Prime Minister Benjamin Netanyahu was released Sunday from Sheba Medical Center after spending the night hospitalized for dehydration. The hospital said doctors had completed a series of examinations and found no abnormalities, although they implanted a heart monitoring device so that his health could be further tracked.
“Our diagnosis, at the end of all the tests performed, including the laboratory tests, is that the reason for the hospitalization was dehydration,” the hospital said in a statement.
The medical center said the premier’s heart “is completely normal” and that Netanyahu underwent “a series of comprehensive and routine examinations that are performed while fully conscious, including an electrical test of the heart, all of which came out completely normal.”
The statement said that “at no point was any heart arrhythmia found,” and that doctors “decided to use a subcutaneous Holter, as is customary.”
The hospital said the implantation of the medical device would “allow the close medical professional team of the prime minister to continue regular monitoring.”
The 73-year-old premier had been hospitalized at Sheba Medical Center in Ramat Gan since Saturday afternoon, reportedly in the cardiology department.
The announcement from the hospital came amid rising criticism over the fact that information about Netanyahu’s medical condition had only been released by the hospital in coordination with the Prime Minister’s Office, or by the office itself.
The Kan public broadcaster reported that unnamed officials within the political and medical system were unhappy at the lack of transparency.
The premier was hospitalized on Saturday. A joint statement from his office and Sheba Medical Center at the time said Netanyahu complained of dizziness after spending several hours in the sun on Friday amid an intense heatwave across the country.
Hours later, a statement from the Prime Minister’s Office said that at the recommendation of his doctors, Netanyahu would stay overnight for medical observation.
Netanyahu later said he was feeling “very good” in a video statement early on Saturday evening from Sheba Medical Center, where he was undergoing “further routine examination” after being brought to the emergency room.
Netanyahu said that he had become dehydrated during his trip Friday to the Sea of Galilee, where he went “without a hat, without water.”
Netanyahu was brought to the hospital by convoy from his home in Caesarea on Saturday, where he was spending the weekend. He was said to be fully conscious and walking without assistance.
His wife Sara and son Avner were with him in the hospital.
The Haaretz and Walla news sites reported that Netanyahu had lost consciousness at home. However, this was not addressed in the prime minister’s video or in Sheba’s formal statement. An unsourced Channel 12 news report on Saturday said Netanyahu had complained of chest pains before he was taken to the hospital.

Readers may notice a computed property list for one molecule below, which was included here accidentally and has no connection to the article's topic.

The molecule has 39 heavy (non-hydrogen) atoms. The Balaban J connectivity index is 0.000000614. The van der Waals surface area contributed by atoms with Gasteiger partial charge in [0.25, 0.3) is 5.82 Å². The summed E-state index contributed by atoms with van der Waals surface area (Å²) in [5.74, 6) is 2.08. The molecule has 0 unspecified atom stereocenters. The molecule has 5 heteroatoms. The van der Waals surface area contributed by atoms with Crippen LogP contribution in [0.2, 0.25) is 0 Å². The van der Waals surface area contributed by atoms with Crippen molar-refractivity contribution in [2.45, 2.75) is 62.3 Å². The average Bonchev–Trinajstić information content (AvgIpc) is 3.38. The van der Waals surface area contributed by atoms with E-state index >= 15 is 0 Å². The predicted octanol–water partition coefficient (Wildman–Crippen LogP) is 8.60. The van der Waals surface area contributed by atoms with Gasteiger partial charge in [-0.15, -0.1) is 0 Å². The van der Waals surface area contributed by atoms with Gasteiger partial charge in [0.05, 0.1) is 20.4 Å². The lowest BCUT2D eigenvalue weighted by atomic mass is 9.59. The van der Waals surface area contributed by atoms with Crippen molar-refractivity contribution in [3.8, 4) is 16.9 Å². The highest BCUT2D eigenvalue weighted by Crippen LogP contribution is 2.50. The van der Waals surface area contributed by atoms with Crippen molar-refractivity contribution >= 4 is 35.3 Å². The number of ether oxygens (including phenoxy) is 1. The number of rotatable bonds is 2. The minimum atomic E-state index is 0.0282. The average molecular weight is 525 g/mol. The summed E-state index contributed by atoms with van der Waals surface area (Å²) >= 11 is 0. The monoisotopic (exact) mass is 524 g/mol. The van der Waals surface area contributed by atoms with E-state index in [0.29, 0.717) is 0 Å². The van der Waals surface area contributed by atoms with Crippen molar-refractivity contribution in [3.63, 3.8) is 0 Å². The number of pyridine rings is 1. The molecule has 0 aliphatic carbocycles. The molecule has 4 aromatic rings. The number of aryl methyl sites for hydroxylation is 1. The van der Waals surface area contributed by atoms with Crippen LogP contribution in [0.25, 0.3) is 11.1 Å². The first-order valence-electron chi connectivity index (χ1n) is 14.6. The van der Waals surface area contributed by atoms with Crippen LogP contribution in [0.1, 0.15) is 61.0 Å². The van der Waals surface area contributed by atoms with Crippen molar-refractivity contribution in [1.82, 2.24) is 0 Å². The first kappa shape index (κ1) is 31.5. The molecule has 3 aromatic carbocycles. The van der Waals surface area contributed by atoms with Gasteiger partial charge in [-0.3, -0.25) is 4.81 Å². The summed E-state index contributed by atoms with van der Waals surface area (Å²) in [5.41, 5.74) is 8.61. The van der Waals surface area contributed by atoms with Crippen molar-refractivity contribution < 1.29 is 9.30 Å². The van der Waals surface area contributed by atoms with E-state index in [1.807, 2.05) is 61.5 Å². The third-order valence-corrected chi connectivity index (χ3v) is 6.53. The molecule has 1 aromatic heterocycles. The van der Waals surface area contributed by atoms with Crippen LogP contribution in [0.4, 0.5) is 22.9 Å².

President Isaac Herzog, opposition leader Yair Lapid and other politicians wished Netanyahu good health and a speedy recovery.
US House Speaker Kevin McCarthy tweeted: “Prime Minister Netanyahu is a fighter. Please join me in praying for him and for Israel.”
The premier thanked McCarthy for his words and prayers, as well as the friendship between the two nations.
“I am feeling fine and ready to hit the ground running to continue strengthening the unbreakable bond between our two nations. Looking forward to see you again soon,” Netanyahu tweeted.
Former US vice president Mike Pence also sent his good wishes, tweeting: “Praying for a swift recovery for my Friend and a Great Friend of America, Prime Minister Benjamin Netanyahu. G-d Bless Netanyahu.”
Netanyahu has no formal deputy. In the past, when on trips abroad or when he has undergone brief scheduled medical procedures, Netanyahu has designated a ministerial colleague to temporarily fill in for him.
In January, when Netanyahu underwent a routine colonoscopy, Shas leader Aryeh Deri filled in for him. Netanyahu was forced to remove Deri from his ministerial positions by the High Court of Justice later that month, after the justices found Deri’s appointment to be “unreasonable,” using a judicial oversight law that the government now seeks to curtail.
Netanyahu heads an unprecedentedly hardline Israeli coalition government, which has sparked more than six months of internal opposition over its plans to overhaul the judiciary. Legislation to block judicial scrutiny over the “reasonableness” of politicians’ decisions — the first overhaul bill to advance since Netanyahu temporarily froze the legislative blitz in late March — is scheduled to clear the committee stage in the coming week, and to be voted into law on or around July 23. The Knesset breaks for summer recess at the end of the month.
The planned overhaul has plunged his ties with the US into crisis, with President Joe Biden refusing to invite him to the White House and publicly expressing concerns for the fate of Israeli democracy.
Netanyahu is also in the midst of a protracted corruption trial, having been charged with three counts of fraud and breach of trust and one of bribery. He denies all the allegations and says he is the victim of a political witch hunt.
In October, Netanyahu was hospitalized at Jerusalem’s Shaare Zedek Medical Center after feeling unwell during Yom Kippur synagogue services. He was released the next morning after undergoing exams and remaining overnight for observation.